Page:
By Allie Philpin
A couple of weeks ago, Virgin Atlantic announced their trial of wearable technology at London Heathrow airport. Virgin staff in the Upper Class Wing will be trialling passenger-facing wearable technology using Google Glass and Sony Smart watches, enabling them to provide a high class, high tech, personalised passenger experience. Using this innovative technology, staff will be able to provide the latest information on flight updates and destinations, and have individual passenger’s flight information as the passenger is arriving, enabling them to personally welcome each passenger. We await Virgin’s report on their trial’s findings…
In the meantime, and as cloud computing is no longer a ‘foreign’ technology to many organisations, wearable tools are now emerging as the latest technological ‘gadgetry’ that could help enterprises looking to fully leverage cloud computing. An extension of mobile devices, and with the advent of the Internet of Things, consumers are looking to access data from anywhere – and cloud providers want to deliver the new wearable tools.
Since wearable technology entered the marketplace – the digital wristwatch – it has been promoted as a personal device. However, with the introduction of Google Glass and Virgin’s announcement, there is definitely a market for this technology to be a useful business tool. For example, hospital staff could use wearable technology to collect patient health information which is stored in the cloud, and can be accessed by users.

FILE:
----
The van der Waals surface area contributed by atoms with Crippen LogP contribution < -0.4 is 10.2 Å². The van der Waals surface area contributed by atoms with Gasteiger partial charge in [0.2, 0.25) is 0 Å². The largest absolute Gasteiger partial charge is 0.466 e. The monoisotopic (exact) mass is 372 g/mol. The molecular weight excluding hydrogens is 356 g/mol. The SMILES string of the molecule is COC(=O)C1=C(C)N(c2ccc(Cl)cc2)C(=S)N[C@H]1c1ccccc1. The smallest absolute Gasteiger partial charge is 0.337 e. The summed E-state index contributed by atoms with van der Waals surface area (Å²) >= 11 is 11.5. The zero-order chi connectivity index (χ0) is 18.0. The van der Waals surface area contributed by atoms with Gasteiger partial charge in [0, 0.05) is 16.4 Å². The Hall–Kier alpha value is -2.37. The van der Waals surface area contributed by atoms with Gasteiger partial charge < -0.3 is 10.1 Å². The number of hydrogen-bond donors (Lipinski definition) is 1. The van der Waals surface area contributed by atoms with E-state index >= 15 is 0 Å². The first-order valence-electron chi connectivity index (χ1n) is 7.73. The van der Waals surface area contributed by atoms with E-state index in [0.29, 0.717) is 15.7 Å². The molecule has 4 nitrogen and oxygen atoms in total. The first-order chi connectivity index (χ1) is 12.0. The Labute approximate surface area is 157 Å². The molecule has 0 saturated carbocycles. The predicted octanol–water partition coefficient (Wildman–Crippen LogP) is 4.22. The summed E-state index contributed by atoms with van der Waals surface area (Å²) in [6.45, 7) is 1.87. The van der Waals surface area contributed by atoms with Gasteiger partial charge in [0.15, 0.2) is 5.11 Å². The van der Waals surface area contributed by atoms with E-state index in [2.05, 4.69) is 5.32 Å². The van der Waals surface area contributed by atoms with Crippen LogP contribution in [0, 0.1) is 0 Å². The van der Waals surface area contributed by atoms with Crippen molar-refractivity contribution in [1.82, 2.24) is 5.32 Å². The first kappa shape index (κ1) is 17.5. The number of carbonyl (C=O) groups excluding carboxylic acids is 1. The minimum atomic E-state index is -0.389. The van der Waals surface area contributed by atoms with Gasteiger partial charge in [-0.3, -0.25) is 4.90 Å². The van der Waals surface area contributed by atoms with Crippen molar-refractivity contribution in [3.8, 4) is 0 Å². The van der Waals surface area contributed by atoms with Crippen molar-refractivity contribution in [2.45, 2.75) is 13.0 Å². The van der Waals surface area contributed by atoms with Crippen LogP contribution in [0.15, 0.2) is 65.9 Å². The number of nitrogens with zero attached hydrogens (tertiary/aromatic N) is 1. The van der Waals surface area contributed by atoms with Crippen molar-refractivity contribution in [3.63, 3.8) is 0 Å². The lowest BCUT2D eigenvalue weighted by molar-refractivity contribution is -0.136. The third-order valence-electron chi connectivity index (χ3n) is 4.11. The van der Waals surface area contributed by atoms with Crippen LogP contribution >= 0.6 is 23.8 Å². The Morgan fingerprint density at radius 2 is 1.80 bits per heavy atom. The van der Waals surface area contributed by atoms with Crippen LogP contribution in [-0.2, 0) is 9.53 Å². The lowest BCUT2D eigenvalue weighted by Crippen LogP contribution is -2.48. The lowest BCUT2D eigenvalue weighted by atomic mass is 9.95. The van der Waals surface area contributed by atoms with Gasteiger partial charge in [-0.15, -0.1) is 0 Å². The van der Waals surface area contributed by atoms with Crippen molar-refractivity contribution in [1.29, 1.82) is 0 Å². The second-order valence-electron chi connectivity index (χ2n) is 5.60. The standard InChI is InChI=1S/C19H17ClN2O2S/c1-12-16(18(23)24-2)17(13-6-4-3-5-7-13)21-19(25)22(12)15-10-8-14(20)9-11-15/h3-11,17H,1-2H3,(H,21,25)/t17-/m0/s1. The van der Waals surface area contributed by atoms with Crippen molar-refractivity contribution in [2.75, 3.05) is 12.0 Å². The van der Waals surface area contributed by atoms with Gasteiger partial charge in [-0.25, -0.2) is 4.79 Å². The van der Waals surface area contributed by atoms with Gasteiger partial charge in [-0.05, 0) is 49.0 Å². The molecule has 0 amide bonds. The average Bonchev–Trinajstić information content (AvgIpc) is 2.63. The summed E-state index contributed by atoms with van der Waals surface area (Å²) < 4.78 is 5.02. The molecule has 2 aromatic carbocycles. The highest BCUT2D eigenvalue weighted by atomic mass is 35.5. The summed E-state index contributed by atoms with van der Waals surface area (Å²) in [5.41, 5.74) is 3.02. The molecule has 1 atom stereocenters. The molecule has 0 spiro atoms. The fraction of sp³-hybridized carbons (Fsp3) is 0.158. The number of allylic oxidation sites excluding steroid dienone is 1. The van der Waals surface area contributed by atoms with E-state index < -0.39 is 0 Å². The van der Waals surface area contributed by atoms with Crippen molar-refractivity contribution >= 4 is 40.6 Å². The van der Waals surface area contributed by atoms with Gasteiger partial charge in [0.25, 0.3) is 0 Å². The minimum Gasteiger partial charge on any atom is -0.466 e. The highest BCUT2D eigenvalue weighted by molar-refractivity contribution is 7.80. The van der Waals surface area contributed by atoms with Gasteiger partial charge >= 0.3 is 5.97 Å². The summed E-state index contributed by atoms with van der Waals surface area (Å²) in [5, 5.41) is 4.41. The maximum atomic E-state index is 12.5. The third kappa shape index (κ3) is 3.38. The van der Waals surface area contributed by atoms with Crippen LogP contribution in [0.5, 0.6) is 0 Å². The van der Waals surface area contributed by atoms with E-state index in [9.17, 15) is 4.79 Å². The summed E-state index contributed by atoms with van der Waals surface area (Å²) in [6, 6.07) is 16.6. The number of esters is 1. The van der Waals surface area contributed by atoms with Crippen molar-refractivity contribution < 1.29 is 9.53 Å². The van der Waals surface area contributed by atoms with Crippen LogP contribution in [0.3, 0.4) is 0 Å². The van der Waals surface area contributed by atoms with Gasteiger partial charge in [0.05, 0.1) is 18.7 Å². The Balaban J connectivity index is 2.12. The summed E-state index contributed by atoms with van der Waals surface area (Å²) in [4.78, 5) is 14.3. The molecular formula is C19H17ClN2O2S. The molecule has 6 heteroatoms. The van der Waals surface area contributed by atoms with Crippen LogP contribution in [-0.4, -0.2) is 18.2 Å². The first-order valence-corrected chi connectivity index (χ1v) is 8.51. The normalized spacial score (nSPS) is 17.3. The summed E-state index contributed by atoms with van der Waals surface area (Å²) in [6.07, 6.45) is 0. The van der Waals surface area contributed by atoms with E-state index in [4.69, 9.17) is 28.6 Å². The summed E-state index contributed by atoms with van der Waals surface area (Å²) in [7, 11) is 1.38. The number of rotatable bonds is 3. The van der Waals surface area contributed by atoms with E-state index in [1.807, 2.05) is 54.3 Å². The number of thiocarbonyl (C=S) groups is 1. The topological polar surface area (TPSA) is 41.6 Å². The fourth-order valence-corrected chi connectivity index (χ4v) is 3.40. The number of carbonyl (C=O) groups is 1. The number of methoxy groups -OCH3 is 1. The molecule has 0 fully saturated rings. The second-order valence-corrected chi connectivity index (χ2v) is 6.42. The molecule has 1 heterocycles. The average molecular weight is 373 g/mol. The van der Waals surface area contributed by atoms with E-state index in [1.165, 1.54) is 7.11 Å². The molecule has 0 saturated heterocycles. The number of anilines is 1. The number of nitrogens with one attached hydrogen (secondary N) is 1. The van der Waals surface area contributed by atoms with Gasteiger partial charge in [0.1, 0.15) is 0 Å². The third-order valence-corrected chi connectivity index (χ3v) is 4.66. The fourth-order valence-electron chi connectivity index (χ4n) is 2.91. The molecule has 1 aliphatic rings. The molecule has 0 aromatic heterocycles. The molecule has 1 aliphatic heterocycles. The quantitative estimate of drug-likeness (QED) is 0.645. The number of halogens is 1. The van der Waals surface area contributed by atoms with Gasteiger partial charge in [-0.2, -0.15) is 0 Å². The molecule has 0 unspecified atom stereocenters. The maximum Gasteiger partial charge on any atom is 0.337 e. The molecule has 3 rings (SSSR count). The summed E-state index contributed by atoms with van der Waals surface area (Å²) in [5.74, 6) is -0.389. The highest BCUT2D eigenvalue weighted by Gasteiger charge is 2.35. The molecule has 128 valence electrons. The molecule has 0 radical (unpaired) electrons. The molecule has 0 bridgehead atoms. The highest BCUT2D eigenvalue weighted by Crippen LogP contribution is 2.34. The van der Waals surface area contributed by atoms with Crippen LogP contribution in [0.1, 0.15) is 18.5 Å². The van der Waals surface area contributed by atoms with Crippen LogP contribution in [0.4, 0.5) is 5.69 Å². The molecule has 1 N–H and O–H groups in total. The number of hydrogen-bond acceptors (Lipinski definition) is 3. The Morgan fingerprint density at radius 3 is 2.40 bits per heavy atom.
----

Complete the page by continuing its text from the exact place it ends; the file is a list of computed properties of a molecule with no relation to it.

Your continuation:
For businesses, wearable technology takes on two forms – smart watches and smart glasses.
Smart watches are the newest to the marketplace when it comes to wearable cloud computing. Sony has developed the technology with the aim to support the huge BYOD market incorporating mobile devices – smartphones, tablets, etc. Users can wear a smart watch and are alerted when emails and messages are received, which can then be reviewed on their smartphones. Whether demand grows remains to be seen, but it can’t be denied that there is certainly potential for businesses that rely on their mobile and hands-on workforce.
Smart glasses are probably the most well-known, probably because they are marketed by Google Glass! Although Google has mainly championed this technology to the consumer, there are definitely benefits to business organisations and Virgin seems to be leading the way! In some industries, this technology delivering real-time information via a pair of smart glasses could actually become a key benefit to staff, i.e. medical staff, who would be able to access patient information quickly.
Fiberlink, a cloud-based mobility management provider, has already entered the smart glasses industry. Using Google’s Glass Mirror API, Fiberlink has been able to add Glass-enabled functionality to their MaaS360 platform, and allows users access information via Google Glass.
When it comes to security of data, the concerns surrounding BYOD and cloud computing are likely to rise to the surface. The answer is that IT managers need to update their BYOD policies to incorporate wearable devices; that’ if organisations are prepared to capitalise on this technology’s potential opportunities for their business! What is clearly apparent is that there is a strong case for wearable technology for enterprise businesses.